The Dispatch

The role of media is challenged in the wake of an American tragedy

Photo by: Avy Friedman

Marisa Salazar, Staff Writer

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An essential role in the delivery of information on violence resides in the news media, where people expect trustworthy content. Recently, there has been an increase in biased news outlets misleading the public on tragic acts of violence. Competition in media companies has led to tragedy becoming popularized in news and emphasized as commonplace in society.

Media is the most accessible and widespread source for news on current events in our country, we have no choice but to depend on it to provide truthful information. However, as the digital age expands the ability for anyone to fabricate information and present it as fact has become easier, leading to widespread misinformation.

The aftermath of the recent shooting at Marjory Stoneman Douglas High School in Florida has generated an idea that tragedies are orchestrated with crisis actors to generate support for the ideologies of certain political parties. This idea only effectively works to dismiss and subvert the change students are trying to make in wake of a disheartening situation.

Not only is derogatory information surrounding tragedies harmful for the general public relying on news as a trustworthy source, but discouraging to those directly impacted by the trauma and belittling to their plight.

Outsiders who cannot fathom the pain that victims of violence go through often disregard their turmoil as fake. This makes those who speak out through media sources eager to hear their perspective, courageous as they are vulnerable to the backlash that could potentially follow.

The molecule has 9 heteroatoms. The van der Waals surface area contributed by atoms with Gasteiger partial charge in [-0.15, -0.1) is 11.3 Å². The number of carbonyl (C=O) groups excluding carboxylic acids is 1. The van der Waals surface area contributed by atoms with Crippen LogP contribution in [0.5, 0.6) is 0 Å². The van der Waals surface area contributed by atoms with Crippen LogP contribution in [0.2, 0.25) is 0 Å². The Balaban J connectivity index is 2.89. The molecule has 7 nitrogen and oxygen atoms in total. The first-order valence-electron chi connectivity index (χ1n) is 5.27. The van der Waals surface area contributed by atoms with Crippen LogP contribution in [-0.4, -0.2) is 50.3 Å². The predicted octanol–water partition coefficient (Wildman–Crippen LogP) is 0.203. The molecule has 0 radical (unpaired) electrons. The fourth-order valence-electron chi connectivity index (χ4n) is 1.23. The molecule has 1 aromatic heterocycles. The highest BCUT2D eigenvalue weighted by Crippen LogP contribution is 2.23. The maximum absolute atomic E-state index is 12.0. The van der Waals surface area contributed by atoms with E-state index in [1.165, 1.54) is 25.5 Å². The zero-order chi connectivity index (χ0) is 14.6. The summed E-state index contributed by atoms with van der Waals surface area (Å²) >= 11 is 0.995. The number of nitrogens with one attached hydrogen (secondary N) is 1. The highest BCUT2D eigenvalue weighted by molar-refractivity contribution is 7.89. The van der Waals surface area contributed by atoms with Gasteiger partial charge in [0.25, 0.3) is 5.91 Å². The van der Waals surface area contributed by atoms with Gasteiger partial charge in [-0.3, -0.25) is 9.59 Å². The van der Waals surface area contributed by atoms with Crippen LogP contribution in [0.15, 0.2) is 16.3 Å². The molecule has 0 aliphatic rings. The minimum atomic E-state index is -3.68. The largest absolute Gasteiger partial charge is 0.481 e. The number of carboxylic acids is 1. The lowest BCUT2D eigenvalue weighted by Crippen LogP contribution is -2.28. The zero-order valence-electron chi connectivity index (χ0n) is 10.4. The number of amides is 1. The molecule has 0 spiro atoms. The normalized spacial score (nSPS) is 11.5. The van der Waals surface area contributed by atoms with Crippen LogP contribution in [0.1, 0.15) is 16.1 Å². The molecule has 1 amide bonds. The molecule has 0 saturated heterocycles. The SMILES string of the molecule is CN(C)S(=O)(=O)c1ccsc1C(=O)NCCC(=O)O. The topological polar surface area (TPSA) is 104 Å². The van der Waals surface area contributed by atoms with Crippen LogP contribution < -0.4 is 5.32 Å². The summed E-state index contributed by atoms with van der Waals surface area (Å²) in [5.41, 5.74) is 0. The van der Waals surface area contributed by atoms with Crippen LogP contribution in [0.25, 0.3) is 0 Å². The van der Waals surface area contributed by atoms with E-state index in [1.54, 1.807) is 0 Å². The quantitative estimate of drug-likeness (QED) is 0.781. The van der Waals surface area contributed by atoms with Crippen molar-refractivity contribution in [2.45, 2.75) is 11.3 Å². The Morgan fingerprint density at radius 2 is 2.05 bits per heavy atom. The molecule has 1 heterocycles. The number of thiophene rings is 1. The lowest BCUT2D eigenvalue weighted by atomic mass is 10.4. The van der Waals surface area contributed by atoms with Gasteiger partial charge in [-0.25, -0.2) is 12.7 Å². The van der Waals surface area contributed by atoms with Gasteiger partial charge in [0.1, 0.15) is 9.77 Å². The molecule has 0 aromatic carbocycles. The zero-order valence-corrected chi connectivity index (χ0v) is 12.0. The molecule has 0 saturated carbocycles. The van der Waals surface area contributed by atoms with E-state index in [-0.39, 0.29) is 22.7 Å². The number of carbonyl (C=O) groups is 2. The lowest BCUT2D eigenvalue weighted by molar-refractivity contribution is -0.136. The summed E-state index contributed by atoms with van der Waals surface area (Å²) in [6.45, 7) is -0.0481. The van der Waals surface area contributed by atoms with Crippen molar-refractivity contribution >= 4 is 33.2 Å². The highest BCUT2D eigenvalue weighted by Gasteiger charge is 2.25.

Despite the inadequacies, media has proven to be a useful platform for change regarding violence affecting people throughout the country.

The opportunity to voice strong opinions through media has proven to not only be effective but groundbreaking in social and political movements. National change is no longer simply in the hands of politicians but in citizens who are tired of inaction and want to see a difference being made.

With victims speaking out on issues that have personally impacted them, everyday citizens are inspired to take a stand for what they believe should change, giving the public opportunity to protest. Resurfacing as a major demonstration of outcry in America, media has reported and focused on protests which furthers the publicity for the desired changes.

With a noticeable growth in media coverage of violence, domestic and global tragedy has sadly become a norm in our lives. When we watch the news or scroll through our Twitter feeds, violence seems to not go away.

Nevertheless, it’s reassuring that there are those who feel prompted to draw emotion from what they are presented through media and constructively use it to make a difference to better our country.

Community focused social and political issues are now being presented to us in  surplus and with outcry from those affected or moved to protest change is possible. Last year, the battle against racial profiling and police brutality dominated the news and through rallying, it is now common for officers to wear body cameras while working.

This is a turning point in modern public involvement on reforms in response to events that directly affect the American people.

Media outlets have an important job when tackling present day violence. That is avoiding spectacle to provide unbiased and respectful news to the public during and in the aftermath of tragedy.

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The role of media is challenged in the wake of an American tragedy